Busch will race the No. 8 Chevrolet for Richard Childress Racing next season in NASCAR under a new deal that will allow the two-time Cup Series champion to make his Indy 500 debut. Busch, who had a previous deal to run the Indy 500 nixed by Joe Gibbs Racing, openly courted Chevy IndyCar teams to contact him during his introductory news conference with RCR last month.

After Team Penske (which has given no indications of a fourth car at Indy alongside champion Will Power, Josef Newgarden and Scott McLaughlin), McLaren is the second-best Chevy organization, and it’s fielded an extra Indy 500 car the past two years for Juan Pablo Montoya. The Associated Press reported last month that McLaren was in “serious conversation” about running Busch at Indy with Menards sponsorship.

But with its restructured management, the team is in the midst of significant expansion for 2023. AMSP is adding a third full-time car for 2016 Indy 500 winner Alexander Rossi to team with Pato O’Ward and Felix Rosenqvist, and a massive new shop also is being built in the Indianapolis area.

“(It’s) not because of him but purely because of experience,” Brown said of Busch. “He’s an awesome talent and would be huge, huge news for the speedway. But yeah, I think everyone is under consideration if we decide to do it, but experience is right at the top of the list as far as what’s going to be the most important to us.”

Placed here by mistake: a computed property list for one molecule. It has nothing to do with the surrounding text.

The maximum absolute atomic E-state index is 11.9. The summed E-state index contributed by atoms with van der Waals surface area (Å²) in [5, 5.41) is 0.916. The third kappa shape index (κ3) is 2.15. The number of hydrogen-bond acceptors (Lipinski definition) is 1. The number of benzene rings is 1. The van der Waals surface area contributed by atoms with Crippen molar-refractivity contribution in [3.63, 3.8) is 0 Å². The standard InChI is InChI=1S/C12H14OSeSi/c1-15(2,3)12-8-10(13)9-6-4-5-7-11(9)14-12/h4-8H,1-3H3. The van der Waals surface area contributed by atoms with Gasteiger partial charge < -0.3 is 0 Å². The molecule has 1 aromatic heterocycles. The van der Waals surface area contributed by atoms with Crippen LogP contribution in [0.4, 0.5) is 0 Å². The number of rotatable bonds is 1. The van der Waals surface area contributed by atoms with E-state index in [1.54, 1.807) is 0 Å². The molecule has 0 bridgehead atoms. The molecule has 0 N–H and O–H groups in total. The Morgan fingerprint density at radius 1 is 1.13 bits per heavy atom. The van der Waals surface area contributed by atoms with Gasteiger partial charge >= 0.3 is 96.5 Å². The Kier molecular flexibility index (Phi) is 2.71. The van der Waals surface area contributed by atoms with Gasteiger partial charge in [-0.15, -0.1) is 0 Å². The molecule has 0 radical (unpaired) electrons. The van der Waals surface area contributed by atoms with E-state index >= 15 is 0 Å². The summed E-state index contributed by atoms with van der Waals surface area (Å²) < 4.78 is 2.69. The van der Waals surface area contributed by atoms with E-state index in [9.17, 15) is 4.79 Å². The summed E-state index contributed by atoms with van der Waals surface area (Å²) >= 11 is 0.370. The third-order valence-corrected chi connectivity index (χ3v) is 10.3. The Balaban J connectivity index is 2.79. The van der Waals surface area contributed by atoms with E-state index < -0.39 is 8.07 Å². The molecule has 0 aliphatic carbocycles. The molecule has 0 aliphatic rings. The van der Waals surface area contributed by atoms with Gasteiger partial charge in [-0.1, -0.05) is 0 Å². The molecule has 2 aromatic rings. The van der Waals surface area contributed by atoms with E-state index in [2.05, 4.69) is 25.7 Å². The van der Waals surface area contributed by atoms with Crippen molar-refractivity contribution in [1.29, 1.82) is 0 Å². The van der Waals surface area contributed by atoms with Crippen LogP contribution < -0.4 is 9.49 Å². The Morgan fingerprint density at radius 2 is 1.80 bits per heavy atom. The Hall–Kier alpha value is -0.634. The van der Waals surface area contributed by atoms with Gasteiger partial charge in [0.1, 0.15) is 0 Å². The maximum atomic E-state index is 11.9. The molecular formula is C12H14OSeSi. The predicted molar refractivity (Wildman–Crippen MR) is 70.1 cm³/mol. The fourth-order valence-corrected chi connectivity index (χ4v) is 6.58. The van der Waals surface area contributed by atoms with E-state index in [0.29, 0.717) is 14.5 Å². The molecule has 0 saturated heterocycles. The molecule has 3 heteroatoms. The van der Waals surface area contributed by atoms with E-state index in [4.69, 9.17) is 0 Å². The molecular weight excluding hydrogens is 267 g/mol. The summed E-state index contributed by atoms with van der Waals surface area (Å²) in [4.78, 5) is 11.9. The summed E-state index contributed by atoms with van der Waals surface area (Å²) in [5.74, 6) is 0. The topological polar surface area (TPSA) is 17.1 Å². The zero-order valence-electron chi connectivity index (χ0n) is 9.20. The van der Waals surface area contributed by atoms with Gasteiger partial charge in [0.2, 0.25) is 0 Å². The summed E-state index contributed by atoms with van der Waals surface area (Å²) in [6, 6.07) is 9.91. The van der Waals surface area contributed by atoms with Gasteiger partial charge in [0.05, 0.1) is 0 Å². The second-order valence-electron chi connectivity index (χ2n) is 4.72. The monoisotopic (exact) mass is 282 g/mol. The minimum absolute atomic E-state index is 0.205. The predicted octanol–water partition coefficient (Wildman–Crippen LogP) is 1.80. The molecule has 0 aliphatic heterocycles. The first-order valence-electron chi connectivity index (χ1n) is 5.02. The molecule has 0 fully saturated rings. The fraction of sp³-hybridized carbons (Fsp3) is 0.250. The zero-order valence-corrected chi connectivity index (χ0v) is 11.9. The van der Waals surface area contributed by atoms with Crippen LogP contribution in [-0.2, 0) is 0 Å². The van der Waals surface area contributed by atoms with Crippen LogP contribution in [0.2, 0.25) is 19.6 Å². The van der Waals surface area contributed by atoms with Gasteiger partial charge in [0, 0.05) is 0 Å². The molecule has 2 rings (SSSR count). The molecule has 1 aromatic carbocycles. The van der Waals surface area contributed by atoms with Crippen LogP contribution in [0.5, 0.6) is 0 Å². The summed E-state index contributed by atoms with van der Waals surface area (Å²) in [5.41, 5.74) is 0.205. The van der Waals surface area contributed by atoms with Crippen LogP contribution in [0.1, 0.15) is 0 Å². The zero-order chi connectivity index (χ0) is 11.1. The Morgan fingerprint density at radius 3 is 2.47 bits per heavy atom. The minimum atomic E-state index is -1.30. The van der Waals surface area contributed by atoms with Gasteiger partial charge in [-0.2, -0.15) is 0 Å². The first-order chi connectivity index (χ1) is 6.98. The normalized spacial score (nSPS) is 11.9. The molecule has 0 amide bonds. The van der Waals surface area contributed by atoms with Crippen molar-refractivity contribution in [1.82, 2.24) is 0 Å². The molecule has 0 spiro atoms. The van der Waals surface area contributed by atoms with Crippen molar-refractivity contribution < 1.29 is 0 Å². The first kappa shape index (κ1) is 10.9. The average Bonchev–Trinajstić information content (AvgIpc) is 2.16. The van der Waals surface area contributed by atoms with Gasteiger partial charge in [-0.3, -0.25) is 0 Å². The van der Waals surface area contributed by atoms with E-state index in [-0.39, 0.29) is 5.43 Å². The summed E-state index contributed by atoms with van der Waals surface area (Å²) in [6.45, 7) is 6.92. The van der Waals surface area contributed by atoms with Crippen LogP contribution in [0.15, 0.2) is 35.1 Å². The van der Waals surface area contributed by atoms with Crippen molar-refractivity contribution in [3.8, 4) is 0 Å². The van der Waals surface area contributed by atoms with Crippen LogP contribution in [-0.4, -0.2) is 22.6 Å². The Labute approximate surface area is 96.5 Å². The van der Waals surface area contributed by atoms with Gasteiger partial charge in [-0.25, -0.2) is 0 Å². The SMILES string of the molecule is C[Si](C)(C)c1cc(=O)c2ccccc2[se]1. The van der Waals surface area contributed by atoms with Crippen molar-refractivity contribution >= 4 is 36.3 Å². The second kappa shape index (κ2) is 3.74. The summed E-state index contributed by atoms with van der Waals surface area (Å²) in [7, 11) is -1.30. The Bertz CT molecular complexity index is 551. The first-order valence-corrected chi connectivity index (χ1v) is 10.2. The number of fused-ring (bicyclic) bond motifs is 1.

And it seems likely there will be a veteran joining Rossi, O’Ward and Rosenqvist at the Brickyard.

“A fourth car at the 500 is very much under consideration,” Brown said. “I wouldn’t even want to get ahead of ourselves, but we wouldn’t be ruling out a fourth car in the future on a full-time basis. That definitely wouldn’t be for ’23. But as we expand the team and get into larger facilities and things of that nature, it’s something that Gavin and I have spoken about.

“I think we would be in a position to run a fourth car at the 500 this upcoming year. If we do decide to do that, we’ll make that decision soon for maximum preparation, and I would say we’re open minded to a fourth car in ’24 and beyond and probably will make that decision middle of next year in time to be prepared if we did decide to do that.”

Brown also addressed the future of Alex Palou, who will be racing for Chip Ganassi Racing next season after also signing a deal with McLaren. Though Brown declined to get into specifics about whether Palou had signed a new deal, he confirmed Palou will continue to test “our Formula One car from time to time.

“Everyone has reached an amicable solution,” Brown said. “We’ve now had Alex in our Formula One car as we have Pato. That will continue in the future, which we’re quite excited about. At this point we’re laser-focused on 2023 and glad to have the noise behind us and now just want to put our head down and get on with the job with the three drivers we have.”